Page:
Thai Basil Beef with Beet Salad & Red Veined Sorrel

July to November—that’s how long I’ll go without traveling. My estimate doesn’t include ad hoc family trips or one weekend escape to Fire Island, but my tolerance for staying put has never been good. My current level of “stir crazy” is reaching a precipitous peak and the cyclical routine of my days is palpable. South Africa is right on the horizon though, and I had a brief burst of cooking creativity this past week as I eagerly anticipated my next venture.

I had in my possession some Sweet Thai basil, so fresh that the scent smacks you in the nose the moment you unseal a corner of the bag. For my birthday, my mother (knowing me too well) bought me a tour of an indoor hydroponic farm in Manhattan where you drink Prosecco and taste rare herbs. I geeked-out over rare herbs in epic levels. The farm uses ladybugs as natural indoor pest controllers, so the place was crawling with them. I received a big box of herbs to take home and a rogue ladybug managed to sneak into my parcel and ended up flying all over my apartment for an hour before I could free it. So. Cool.

I can effectively pronounce the names of about ¼ of the herbs I received, but I’m on a mission to cook with them all. I have a had a few decent successes so far—whole roasted chicken with bright lemon balm and garlic rubbed under the skin, mustard greens sautéed with lemon, broccoli tossed with Micro Shungiku.

I am decently satisfied with the results of my Thai Basil Beef in particular, so that’s the one that I’ll share with the world. I paired it with a raw beet salad tossed with Red Veined Sorrel, which gave it a crunchy and tangy flavor. If I did anything differently, I would have roasted the beets for a few minutes to mellow out the sharpness.20181011_092514

Thai Basil Beef and Beet Salad with Red Veined Sorrel

Serves 2

Beef Ingredients:

-1 lb beef sirloin, cut into small cubes

-1 whole red bell pepper, chopped into stir fry-sized pieces

-½ cup fresh Sweet Thai basil, roughly chopped

-3 garlic cloves, minced

-1 shallot (approx. 2 bulbs), minced

-Chili powder

-Juice from 1 lime

-Soy Sauce, enough to cover and marinate the beef

-Oyster sauce, 2 tablespoons for cooking, 1 tablespoon for marinating.

-Olive oil

-Sugar, just a pinch

Salad Ingredients:

-1 yellow beet, pealed and chopped into small cubes

-1 red beet, pealed and chopped into small cubes

-1 ripe avocado, chopped into small cubes

-Juice of 1 lemon

-Salt, a few pinches

-Red Veined Sorrel, just a handful, ripped into a few pieces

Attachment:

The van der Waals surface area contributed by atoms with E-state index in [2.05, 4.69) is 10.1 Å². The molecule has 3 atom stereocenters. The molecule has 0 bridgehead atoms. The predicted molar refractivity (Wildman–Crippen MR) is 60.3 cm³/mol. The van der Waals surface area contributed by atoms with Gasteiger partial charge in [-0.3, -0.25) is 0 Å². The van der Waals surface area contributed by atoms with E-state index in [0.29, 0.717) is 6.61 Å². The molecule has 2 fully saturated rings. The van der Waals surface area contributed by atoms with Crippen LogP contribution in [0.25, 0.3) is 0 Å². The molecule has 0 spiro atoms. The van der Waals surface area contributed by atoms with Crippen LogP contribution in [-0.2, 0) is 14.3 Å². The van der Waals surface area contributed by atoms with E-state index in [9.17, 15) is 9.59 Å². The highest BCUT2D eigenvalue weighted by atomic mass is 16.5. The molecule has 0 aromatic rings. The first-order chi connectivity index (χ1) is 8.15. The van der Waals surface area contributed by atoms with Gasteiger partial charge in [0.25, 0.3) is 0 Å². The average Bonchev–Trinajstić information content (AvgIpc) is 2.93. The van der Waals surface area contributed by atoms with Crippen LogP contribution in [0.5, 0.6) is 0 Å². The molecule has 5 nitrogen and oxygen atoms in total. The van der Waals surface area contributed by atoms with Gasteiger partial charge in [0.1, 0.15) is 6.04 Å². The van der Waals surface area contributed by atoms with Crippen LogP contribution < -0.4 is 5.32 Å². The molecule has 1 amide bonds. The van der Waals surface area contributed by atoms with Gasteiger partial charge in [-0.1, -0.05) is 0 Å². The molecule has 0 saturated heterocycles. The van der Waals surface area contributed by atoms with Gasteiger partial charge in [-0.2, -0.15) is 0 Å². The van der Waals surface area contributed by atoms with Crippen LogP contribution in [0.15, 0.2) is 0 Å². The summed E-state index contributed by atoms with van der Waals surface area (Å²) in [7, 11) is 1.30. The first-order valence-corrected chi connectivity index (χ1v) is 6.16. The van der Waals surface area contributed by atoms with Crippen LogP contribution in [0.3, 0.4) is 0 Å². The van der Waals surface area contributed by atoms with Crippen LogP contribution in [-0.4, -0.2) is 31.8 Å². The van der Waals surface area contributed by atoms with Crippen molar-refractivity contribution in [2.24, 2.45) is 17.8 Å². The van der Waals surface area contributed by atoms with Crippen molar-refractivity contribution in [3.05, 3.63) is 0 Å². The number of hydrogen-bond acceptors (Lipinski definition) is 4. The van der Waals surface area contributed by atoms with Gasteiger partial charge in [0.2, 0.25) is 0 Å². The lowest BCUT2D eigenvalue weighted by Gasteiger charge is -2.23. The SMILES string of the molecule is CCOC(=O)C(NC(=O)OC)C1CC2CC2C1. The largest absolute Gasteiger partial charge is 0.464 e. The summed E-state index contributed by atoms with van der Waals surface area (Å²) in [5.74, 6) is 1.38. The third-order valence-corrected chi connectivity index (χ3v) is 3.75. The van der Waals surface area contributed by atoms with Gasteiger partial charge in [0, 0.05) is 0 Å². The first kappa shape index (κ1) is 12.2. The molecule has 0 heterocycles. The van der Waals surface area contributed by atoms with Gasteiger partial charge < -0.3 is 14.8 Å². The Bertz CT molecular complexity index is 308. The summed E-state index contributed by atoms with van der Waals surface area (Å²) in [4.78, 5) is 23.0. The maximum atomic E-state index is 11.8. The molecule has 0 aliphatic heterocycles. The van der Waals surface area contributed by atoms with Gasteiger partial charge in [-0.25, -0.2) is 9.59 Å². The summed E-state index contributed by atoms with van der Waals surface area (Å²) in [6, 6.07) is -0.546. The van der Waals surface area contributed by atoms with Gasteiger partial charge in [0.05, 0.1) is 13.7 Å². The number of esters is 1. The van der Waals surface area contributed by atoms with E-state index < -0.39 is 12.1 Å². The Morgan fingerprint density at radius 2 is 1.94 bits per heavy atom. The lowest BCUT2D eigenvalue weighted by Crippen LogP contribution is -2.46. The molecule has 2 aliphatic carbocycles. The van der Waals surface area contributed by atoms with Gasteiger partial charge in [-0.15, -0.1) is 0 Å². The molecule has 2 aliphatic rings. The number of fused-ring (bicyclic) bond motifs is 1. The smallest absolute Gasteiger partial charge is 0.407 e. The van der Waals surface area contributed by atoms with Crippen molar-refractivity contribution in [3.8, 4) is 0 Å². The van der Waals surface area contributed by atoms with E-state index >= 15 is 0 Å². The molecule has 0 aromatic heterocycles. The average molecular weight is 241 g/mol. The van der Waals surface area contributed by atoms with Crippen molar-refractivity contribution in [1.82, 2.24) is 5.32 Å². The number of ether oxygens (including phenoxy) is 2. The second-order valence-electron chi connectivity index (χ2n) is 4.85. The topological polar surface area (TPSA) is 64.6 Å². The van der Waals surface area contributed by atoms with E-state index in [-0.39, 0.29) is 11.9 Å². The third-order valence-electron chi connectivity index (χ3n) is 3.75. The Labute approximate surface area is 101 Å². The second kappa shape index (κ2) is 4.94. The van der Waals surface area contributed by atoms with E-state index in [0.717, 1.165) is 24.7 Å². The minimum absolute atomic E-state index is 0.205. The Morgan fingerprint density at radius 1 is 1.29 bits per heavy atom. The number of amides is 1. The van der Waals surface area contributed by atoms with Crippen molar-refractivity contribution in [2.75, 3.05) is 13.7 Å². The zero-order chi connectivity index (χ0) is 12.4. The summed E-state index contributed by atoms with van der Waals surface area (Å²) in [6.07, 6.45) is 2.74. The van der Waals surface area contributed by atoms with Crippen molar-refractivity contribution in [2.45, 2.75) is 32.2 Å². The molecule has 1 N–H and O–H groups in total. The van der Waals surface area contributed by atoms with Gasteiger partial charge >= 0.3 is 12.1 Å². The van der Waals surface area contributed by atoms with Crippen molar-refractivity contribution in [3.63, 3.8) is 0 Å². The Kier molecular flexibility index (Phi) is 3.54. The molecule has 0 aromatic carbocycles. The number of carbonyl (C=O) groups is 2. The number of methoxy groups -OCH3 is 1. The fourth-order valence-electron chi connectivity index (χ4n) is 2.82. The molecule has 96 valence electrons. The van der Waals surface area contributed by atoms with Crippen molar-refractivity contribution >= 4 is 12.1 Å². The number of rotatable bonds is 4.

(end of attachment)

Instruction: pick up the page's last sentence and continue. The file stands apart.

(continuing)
To Cook:

Start by tossing the beef with soy sauce, a little olive oil and 1 tablespoon of oyster sauce. Allow to marinate for about 20 minutes. Coat a large frying pan with olive oil and set over medium heat. Drain the beef chunks and sprinkle generously with chili powder. Toss the beef into the pan along with the minced garlic and brown it on all sides. Remove the beef and set aside as soon as it is browned (it will cook more later).

Add the shallots to the hot pan and allow to cook for several minutes until they begin to caramelize. Add the chopped red bell peppers, stirring frequently with a wooden spoon to avoid burning the garlic still left in the pan.20181010_185945

Once the peppers begin to soften, add the beef back into the pan and toss with a few tablespoons of the soy sauce marinade, the remaining oyster sauce, and the lime juice. Sprinkle a little sugar over the beef and toss to mix together. Once the sauce thickens and sticks to the beef and peppers, add the fresh Thai basil and cook for about 30 seconds, until it wilts. Immediately remove the pan from the heat to avoid overcooking the basil. Sprinkle with salt if it needs a flavor kick.20181011_09233220181011_092232

Toss all salad ingredients together and sprinkle a small handful of Red Veined Sorrel on top. The Sorrel enhances the lemon flavor and gives the salad some crunch.20181010_191522

The beef should be tangy with a hit of sweet heat. There is nothing like cooking with ultra-fresh herbs. The aroma swirls through my tiny apartment like a foodie freight train, reminding me hours later that I can never escape the draw of my kitchen.20181011_092018

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